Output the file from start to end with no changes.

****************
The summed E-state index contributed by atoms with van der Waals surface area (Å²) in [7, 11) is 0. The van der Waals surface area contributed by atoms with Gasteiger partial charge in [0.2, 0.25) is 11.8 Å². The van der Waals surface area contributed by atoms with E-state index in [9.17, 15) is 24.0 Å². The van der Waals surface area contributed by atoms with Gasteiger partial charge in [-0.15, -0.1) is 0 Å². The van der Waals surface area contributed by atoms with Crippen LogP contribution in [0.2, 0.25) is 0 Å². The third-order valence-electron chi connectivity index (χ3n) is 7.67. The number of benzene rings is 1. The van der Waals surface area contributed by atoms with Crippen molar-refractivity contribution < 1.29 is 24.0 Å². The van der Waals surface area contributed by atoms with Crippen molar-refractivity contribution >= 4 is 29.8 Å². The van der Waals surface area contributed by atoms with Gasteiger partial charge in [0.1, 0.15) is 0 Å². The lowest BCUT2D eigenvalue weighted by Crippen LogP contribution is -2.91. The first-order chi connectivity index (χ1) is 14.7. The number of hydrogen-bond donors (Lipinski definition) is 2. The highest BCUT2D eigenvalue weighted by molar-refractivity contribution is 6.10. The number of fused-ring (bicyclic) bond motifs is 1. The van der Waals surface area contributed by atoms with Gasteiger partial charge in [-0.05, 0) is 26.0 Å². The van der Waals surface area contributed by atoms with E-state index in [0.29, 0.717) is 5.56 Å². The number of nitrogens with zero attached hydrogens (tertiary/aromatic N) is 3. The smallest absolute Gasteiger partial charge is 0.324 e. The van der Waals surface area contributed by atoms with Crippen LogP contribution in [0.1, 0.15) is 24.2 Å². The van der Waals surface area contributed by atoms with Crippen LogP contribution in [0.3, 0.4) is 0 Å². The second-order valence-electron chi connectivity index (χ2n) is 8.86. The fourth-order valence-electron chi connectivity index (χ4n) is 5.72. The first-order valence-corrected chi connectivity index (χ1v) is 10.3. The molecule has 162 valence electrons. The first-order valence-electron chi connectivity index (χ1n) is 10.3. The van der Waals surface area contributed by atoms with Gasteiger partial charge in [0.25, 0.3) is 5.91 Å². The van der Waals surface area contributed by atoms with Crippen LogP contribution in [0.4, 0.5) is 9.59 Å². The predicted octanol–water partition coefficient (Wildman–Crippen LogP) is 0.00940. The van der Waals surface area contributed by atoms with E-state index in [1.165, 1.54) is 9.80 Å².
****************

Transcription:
The summed E-state index contributed by atoms with van der Waals surface area (Å²) in [7, 11) is 0. The van der Waals surface area contributed by atoms with Gasteiger partial charge in [0.2, 0.25) is 11.8 Å². The van der Waals surface area contributed by atoms with E-state index in [9.17, 15) is 24.0 Å². The van der Waals surface area contributed by atoms with Gasteiger partial charge in [-0.15, -0.1) is 0 Å². The van der Waals surface area contributed by atoms with Crippen LogP contribution in [0.2, 0.25) is 0 Å². The third-order valence-electron chi connectivity index (χ3n) is 7.67. The number of benzene rings is 1. The van der Waals surface area contributed by atoms with Crippen molar-refractivity contribution < 1.29 is 24.0 Å². The van der Waals surface area contributed by atoms with Crippen molar-refractivity contribution >= 4 is 29.8 Å². The van der Waals surface area contributed by atoms with Gasteiger partial charge in [0.1, 0.15) is 0 Å². The lowest BCUT2D eigenvalue weighted by Crippen LogP contribution is -2.91. The first-order chi connectivity index (χ1) is 14.7. The number of hydrogen-bond donors (Lipinski definition) is 2. The highest BCUT2D eigenvalue weighted by molar-refractivity contribution is 6.10. The number of fused-ring (bicyclic) bond motifs is 1. The van der Waals surface area contributed by atoms with Gasteiger partial charge in [-0.05, 0) is 26.0 Å². The van der Waals surface area contributed by atoms with E-state index in [0.29, 0.717) is 5.56 Å². The number of nitrogens with zero attached hydrogens (tertiary/aromatic N) is 3. The smallest absolute Gasteiger partial charge is 0.324 e. The van der Waals surface area contributed by atoms with Crippen LogP contribution in [0.1, 0.15) is 24.2 Å². The van der Waals surface area contributed by atoms with Crippen LogP contribution in [0.3, 0.4) is 0 Å². The second-order valence-electron chi connectivity index (χ2n) is 8.86. The fourth-order valence-electron chi connectivity index (χ4n) is 5.72. The first-order valence-corrected chi connectivity index (χ1v) is 10.3. The molecule has 162 valence electrons. The first-order valence-electron chi connectivity index (χ1n) is 10.3. The van der Waals surface area contributed by atoms with Gasteiger partial charge in [0.25, 0.3) is 5.91 Å². The van der Waals surface area contributed by atoms with Crippen LogP contribution in [0.4, 0.5) is 9.59 Å². The predicted octanol–water partition coefficient (Wildman–Crippen LogP) is 0.00940. The van der Waals surface area contributed by atoms with E-state index in [1.165, 1.54) is 9.80 Å².